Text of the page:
A Celebration of Women Writers


Amelia Farrer, Lady Fancourt
"An Account Of the Mutiny at Vellore, by the Lady of Sir John Fancourt, the Commandant, who was killed there July 9th, 1806."
in The Sydney Gazette and New South Wales Advertiser, 14 June 1842, p. 2.


THE SYDNEY GAZETTE, TUESDAY, JUNE 14, 1842.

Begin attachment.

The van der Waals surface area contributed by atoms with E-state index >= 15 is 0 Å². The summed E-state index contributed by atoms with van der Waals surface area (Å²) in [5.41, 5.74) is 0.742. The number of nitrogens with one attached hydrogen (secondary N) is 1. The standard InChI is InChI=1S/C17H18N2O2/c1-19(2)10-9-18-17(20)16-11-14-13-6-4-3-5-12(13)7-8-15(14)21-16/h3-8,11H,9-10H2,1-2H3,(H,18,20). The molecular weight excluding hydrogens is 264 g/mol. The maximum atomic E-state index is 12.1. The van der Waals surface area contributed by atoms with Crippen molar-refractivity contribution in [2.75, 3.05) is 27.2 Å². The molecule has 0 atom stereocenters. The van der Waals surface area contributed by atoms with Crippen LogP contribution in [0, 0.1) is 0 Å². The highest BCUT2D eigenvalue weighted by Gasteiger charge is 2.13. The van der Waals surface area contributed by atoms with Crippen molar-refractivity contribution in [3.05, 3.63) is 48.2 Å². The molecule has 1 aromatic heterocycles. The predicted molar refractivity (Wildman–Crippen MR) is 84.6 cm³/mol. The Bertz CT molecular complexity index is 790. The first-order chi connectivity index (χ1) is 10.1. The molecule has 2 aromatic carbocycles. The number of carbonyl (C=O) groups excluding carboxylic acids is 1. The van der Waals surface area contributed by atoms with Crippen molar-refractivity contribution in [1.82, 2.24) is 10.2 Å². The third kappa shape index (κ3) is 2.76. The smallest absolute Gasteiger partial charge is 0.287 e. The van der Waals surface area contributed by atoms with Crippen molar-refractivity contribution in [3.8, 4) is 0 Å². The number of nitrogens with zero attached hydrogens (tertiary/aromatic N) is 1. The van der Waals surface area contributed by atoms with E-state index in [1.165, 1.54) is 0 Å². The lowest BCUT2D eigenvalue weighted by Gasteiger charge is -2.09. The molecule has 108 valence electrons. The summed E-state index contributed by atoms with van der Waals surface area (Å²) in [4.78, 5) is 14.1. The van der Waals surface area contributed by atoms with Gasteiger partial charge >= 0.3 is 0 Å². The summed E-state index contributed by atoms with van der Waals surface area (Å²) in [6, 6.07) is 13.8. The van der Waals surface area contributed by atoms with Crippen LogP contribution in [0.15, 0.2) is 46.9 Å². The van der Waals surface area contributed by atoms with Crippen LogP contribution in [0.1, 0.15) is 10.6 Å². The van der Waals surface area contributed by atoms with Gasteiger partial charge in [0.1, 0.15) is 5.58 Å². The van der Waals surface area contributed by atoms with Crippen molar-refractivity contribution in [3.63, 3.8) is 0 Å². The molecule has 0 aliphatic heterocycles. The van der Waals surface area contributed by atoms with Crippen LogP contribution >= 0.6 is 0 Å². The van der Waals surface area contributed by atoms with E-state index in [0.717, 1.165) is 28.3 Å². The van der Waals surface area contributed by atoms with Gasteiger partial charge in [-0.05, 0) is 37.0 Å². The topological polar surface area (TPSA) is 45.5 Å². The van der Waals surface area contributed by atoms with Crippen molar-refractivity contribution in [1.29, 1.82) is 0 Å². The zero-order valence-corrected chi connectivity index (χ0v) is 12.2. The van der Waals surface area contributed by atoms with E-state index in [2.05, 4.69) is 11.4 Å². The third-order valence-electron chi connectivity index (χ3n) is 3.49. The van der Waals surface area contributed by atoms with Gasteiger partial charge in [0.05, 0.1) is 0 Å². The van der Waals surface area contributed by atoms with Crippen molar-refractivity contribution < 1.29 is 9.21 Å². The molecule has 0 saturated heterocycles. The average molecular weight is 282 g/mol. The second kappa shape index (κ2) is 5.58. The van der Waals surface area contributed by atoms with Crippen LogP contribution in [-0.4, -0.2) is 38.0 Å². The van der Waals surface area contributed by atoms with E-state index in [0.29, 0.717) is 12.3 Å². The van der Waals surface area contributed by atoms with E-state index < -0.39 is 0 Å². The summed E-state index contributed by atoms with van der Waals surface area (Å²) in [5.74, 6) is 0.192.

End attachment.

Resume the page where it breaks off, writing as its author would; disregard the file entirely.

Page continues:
An Account
Of the Mutiny at Vellore, by the Lady of Sir John Fancourt, the Commandant, who was killed there July 9th, 1806.
(From the original Manuscript.)